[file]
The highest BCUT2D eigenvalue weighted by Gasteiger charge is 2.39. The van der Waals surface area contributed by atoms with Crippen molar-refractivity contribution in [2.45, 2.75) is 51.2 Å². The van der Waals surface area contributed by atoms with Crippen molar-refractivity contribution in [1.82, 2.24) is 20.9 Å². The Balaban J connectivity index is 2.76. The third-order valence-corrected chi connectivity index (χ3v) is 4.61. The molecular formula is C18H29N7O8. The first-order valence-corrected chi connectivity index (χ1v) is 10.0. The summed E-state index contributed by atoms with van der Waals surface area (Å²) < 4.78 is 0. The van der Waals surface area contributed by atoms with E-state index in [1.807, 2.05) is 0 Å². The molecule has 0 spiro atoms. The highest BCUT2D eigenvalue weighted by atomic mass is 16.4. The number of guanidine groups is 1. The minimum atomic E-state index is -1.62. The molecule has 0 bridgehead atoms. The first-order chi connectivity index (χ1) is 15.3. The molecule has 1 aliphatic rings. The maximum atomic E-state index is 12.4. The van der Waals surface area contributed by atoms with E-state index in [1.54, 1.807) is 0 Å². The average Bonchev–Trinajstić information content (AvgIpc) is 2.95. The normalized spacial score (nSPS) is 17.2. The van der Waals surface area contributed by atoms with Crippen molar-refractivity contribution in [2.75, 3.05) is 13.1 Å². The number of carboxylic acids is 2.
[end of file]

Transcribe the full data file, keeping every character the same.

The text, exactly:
The highest BCUT2D eigenvalue weighted by Gasteiger charge is 2.39. The van der Waals surface area contributed by atoms with Crippen molar-refractivity contribution in [2.45, 2.75) is 51.2 Å². The van der Waals surface area contributed by atoms with Crippen molar-refractivity contribution in [1.82, 2.24) is 20.9 Å². The Balaban J connectivity index is 2.76. The third-order valence-corrected chi connectivity index (χ3v) is 4.61. The molecular formula is C18H29N7O8. The first-order valence-corrected chi connectivity index (χ1v) is 10.0. The summed E-state index contributed by atoms with van der Waals surface area (Å²) < 4.78 is 0. The van der Waals surface area contributed by atoms with E-state index in [1.807, 2.05) is 0 Å². The molecule has 0 spiro atoms. The highest BCUT2D eigenvalue weighted by atomic mass is 16.4. The number of guanidine groups is 1. The minimum atomic E-state index is -1.62. The molecule has 0 bridgehead atoms. The first-order chi connectivity index (χ1) is 15.3. The molecule has 1 aliphatic rings. The maximum atomic E-state index is 12.4. The van der Waals surface area contributed by atoms with E-state index in [1.54, 1.807) is 0 Å². The average Bonchev–Trinajstić information content (AvgIpc) is 2.95. The normalized spacial score (nSPS) is 17.2. The van der Waals surface area contributed by atoms with Crippen molar-refractivity contribution in [2.75, 3.05) is 13.1 Å². The number of carboxylic acids is 2.